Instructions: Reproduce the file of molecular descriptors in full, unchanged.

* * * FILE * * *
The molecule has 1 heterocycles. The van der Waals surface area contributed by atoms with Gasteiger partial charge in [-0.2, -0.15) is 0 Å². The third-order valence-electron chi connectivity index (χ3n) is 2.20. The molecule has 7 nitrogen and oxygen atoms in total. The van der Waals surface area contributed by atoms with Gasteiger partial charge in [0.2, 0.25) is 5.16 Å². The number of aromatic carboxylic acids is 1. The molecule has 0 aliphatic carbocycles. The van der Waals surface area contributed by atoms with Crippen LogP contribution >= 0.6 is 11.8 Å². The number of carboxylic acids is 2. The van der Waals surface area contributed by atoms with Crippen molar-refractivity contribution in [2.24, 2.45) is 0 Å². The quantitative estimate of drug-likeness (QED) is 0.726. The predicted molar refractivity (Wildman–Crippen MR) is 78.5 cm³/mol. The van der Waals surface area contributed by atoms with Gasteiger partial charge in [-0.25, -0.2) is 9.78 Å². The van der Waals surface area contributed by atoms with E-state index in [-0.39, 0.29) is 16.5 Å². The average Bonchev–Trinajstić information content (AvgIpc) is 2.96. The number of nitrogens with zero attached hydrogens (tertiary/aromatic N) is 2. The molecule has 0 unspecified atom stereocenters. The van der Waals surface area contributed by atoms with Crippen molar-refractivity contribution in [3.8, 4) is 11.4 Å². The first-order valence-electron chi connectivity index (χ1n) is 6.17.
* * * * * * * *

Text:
The molecule has 1 heterocycles. The van der Waals surface area contributed by atoms with Gasteiger partial charge in [-0.2, -0.15) is 0 Å². The third-order valence-electron chi connectivity index (χ3n) is 2.20. The molecule has 7 nitrogen and oxygen atoms in total. The van der Waals surface area contributed by atoms with Gasteiger partial charge in [0.2, 0.25) is 5.16 Å². The number of aromatic carboxylic acids is 1. The molecule has 0 aliphatic carbocycles. The van der Waals surface area contributed by atoms with Crippen LogP contribution >= 0.6 is 11.8 Å². The number of carboxylic acids is 2. The van der Waals surface area contributed by atoms with Crippen molar-refractivity contribution in [2.24, 2.45) is 0 Å². The quantitative estimate of drug-likeness (QED) is 0.726. The predicted molar refractivity (Wildman–Crippen MR) is 78.5 cm³/mol. The van der Waals surface area contributed by atoms with Gasteiger partial charge in [-0.25, -0.2) is 9.78 Å². The van der Waals surface area contributed by atoms with E-state index in [-0.39, 0.29) is 16.5 Å². The average Bonchev–Trinajstić information content (AvgIpc) is 2.96. The number of nitrogens with zero attached hydrogens (tertiary/aromatic N) is 2. The molecule has 0 unspecified atom stereocenters. The van der Waals surface area contributed by atoms with Crippen molar-refractivity contribution in [3.8, 4) is 11.4 Å². The first-order valence-electron chi connectivity index (χ1n) is 6.17.